Center for Constitutional Rights: (212) 614-6494/ firstname.lastname@example.org
More information is available at www.fdnycase.com/compensatory-damages.
What are the next steps once I submit my claim for compensatory damages?
After you submit your Compensatory Damages Claim Form, along with your medical release (if applicable) and answers to the City's discovery requests, the City will have an opportunity to follow up with you for more information.
The Special Master assigned to your case, and ultimately the Court, will decide the amount of your compensatory damages award. Therefore, the Special Master will have an opportunity to ask for more information from you, and may also hold a hearing. If the Special Master assigned to you holds a hearing on your claim, you will be able to present a case as to why you should receive compensatory damages, and the City will have a chance to respond.
Are compensatory damages separate from any back pay award?
Yes. You may be eligible for back pay even if you do not file a claim for compensatory damages. Your eligibility for back pay is not affected by whether you file a claim for compensatory damages.
Are compensatory damages separate from priority hiring relief?
Yes. Your eligibility for priority hiring relief is not affected by whether you file a claim for compensatory damages. You may be eligible for priority hire even if you do not file a claim for compensatory damages. Filing a claim for compensatory damages does not make you ineligible for priority hire.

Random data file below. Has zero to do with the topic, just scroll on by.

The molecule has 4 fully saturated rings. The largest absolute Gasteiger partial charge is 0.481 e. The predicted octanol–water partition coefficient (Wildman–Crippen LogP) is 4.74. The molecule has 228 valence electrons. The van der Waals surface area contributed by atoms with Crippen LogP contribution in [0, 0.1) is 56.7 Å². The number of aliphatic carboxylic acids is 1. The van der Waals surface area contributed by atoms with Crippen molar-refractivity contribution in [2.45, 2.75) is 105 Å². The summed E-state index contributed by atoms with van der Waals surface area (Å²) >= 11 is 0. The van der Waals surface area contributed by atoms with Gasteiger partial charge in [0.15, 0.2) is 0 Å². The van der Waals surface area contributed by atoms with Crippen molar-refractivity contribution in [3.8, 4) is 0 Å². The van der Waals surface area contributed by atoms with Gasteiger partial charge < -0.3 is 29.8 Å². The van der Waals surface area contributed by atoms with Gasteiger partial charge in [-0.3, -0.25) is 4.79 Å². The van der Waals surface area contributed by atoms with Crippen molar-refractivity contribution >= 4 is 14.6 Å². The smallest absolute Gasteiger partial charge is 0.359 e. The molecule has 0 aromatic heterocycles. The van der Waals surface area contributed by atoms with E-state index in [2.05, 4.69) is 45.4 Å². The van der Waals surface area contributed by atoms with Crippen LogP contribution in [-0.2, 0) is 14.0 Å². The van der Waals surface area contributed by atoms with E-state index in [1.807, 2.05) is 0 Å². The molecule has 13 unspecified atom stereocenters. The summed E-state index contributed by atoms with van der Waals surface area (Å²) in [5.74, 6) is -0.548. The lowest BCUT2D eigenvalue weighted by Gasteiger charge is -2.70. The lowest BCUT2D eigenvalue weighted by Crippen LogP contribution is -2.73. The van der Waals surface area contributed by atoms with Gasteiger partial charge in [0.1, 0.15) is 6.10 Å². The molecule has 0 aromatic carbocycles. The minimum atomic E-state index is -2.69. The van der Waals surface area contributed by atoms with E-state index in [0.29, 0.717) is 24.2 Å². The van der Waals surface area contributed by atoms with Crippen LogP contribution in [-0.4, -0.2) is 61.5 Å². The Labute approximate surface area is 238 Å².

Why are Hispanic applicants not able to claim compensatory damages?
This case began with the United States Department of Justice filing a complaint against New York City, alleging that the City's use of certain firefighter exams disproportionately excluded black and Hispanic applicants from the FDNY. Compensatory damages are not available under the claims brought by the United States. The Vulcan Society - the association of black firefighters within the FDNY - and three individual applicants (called the "intervenors") later joined the case on behalf of black applicants. The intervenors joined the DOJ's original claims, and also made specific requests of their own, including compensatory damages. No group similar to the Vulcan Society joined the case on behalf of Hispanic applicants. As a result, compensatory damages are available only for black applicants.
I received the City's discovery requests dated July 12, 2013. Why do I need to respond to these requests for information?
If the Special Masters and/or the Court have deemed you eligible for a monetary award, GCG mailed you the City's discovery requests on July 12, 2013. If you received the City's discovery requests and you do not respond to these requests by the deadline (which for most claimants is September 4, 2013), you could lose your right to receive a cash award for back pay. Respond to the City's discovery requests so you don't miss out on your opportunity to receive thousands of dollars in back pay!
If the Special Masters and/or the Court have deemed you eligible for a monetary award and you have not yet received the discovery requests, please view the discovery requests through your Claimant Portal at www.fdnylitigation.com or contact GCG at email@example.com or (866) 297-7120 to ask that the discovery requests be re-mailed to you.